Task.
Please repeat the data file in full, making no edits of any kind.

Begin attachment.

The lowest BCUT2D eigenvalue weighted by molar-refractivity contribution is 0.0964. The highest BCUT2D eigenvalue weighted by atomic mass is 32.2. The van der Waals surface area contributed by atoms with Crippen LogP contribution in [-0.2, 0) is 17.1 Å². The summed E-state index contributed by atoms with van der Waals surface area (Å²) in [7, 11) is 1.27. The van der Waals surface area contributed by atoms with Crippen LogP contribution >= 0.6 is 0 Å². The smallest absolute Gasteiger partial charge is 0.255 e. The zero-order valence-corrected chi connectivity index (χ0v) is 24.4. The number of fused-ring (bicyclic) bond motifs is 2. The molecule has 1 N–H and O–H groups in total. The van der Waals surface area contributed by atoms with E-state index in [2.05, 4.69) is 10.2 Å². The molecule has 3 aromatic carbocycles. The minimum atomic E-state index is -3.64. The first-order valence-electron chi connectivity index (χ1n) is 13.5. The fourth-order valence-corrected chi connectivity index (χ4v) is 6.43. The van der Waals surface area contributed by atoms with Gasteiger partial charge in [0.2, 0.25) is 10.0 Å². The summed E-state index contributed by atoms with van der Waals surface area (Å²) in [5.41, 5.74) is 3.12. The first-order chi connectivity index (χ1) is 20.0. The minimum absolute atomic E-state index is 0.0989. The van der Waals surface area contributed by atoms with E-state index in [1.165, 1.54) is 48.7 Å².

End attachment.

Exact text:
The lowest BCUT2D eigenvalue weighted by molar-refractivity contribution is 0.0964. The highest BCUT2D eigenvalue weighted by atomic mass is 32.2. The van der Waals surface area contributed by atoms with Crippen LogP contribution in [-0.2, 0) is 17.1 Å². The summed E-state index contributed by atoms with van der Waals surface area (Å²) in [7, 11) is 1.27. The van der Waals surface area contributed by atoms with Crippen LogP contribution >= 0.6 is 0 Å². The smallest absolute Gasteiger partial charge is 0.255 e. The zero-order valence-corrected chi connectivity index (χ0v) is 24.4. The number of fused-ring (bicyclic) bond motifs is 2. The molecule has 1 N–H and O–H groups in total. The van der Waals surface area contributed by atoms with E-state index in [2.05, 4.69) is 10.2 Å². The molecule has 3 aromatic carbocycles. The minimum atomic E-state index is -3.64. The first-order valence-electron chi connectivity index (χ1n) is 13.5. The fourth-order valence-corrected chi connectivity index (χ4v) is 6.43. The van der Waals surface area contributed by atoms with Gasteiger partial charge in [0.2, 0.25) is 10.0 Å². The summed E-state index contributed by atoms with van der Waals surface area (Å²) in [5.41, 5.74) is 3.12. The first-order chi connectivity index (χ1) is 20.0. The minimum absolute atomic E-state index is 0.0989. The van der Waals surface area contributed by atoms with E-state index in [1.165, 1.54) is 48.7 Å².